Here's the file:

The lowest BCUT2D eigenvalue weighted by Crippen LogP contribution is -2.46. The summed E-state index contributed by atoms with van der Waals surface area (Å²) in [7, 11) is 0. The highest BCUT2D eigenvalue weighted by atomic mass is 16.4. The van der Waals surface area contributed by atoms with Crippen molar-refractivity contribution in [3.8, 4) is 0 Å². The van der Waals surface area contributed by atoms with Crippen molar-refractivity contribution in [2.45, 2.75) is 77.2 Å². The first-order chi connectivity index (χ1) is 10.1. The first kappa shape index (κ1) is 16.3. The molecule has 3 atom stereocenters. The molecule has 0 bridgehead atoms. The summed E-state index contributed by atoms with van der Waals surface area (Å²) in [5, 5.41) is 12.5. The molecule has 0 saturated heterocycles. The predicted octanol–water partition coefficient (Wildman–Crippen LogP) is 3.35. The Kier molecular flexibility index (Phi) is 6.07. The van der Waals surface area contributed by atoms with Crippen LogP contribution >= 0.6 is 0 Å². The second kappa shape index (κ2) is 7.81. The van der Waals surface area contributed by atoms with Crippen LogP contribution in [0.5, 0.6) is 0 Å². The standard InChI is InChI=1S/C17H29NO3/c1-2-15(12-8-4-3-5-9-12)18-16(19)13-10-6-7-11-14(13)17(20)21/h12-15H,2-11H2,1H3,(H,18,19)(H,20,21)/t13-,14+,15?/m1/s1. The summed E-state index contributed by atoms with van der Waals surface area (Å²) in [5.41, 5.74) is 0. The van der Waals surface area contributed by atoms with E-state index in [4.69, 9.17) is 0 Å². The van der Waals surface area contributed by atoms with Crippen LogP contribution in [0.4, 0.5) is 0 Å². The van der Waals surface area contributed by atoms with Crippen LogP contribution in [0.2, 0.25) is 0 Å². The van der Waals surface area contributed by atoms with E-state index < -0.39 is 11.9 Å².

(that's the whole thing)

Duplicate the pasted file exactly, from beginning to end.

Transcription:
The lowest BCUT2D eigenvalue weighted by Crippen LogP contribution is -2.46. The summed E-state index contributed by atoms with van der Waals surface area (Å²) in [7, 11) is 0. The highest BCUT2D eigenvalue weighted by atomic mass is 16.4. The van der Waals surface area contributed by atoms with Crippen molar-refractivity contribution in [3.8, 4) is 0 Å². The van der Waals surface area contributed by atoms with Crippen molar-refractivity contribution in [2.45, 2.75) is 77.2 Å². The first-order chi connectivity index (χ1) is 10.1. The first kappa shape index (κ1) is 16.3. The molecule has 3 atom stereocenters. The molecule has 0 bridgehead atoms. The summed E-state index contributed by atoms with van der Waals surface area (Å²) in [5, 5.41) is 12.5. The molecule has 0 saturated heterocycles. The predicted octanol–water partition coefficient (Wildman–Crippen LogP) is 3.35. The Kier molecular flexibility index (Phi) is 6.07. The van der Waals surface area contributed by atoms with Crippen LogP contribution >= 0.6 is 0 Å². The second kappa shape index (κ2) is 7.81. The van der Waals surface area contributed by atoms with Crippen LogP contribution in [0.5, 0.6) is 0 Å². The standard InChI is InChI=1S/C17H29NO3/c1-2-15(12-8-4-3-5-9-12)18-16(19)13-10-6-7-11-14(13)17(20)21/h12-15H,2-11H2,1H3,(H,18,19)(H,20,21)/t13-,14+,15?/m1/s1. The summed E-state index contributed by atoms with van der Waals surface area (Å²) in [5.41, 5.74) is 0. The van der Waals surface area contributed by atoms with E-state index in [4.69, 9.17) is 0 Å². The van der Waals surface area contributed by atoms with Crippen LogP contribution in [0.4, 0.5) is 0 Å². The van der Waals surface area contributed by atoms with Crippen LogP contribution in [0.2, 0.25) is 0 Å². The van der Waals surface area contributed by atoms with E-state index < -0.39 is 11.9 Å².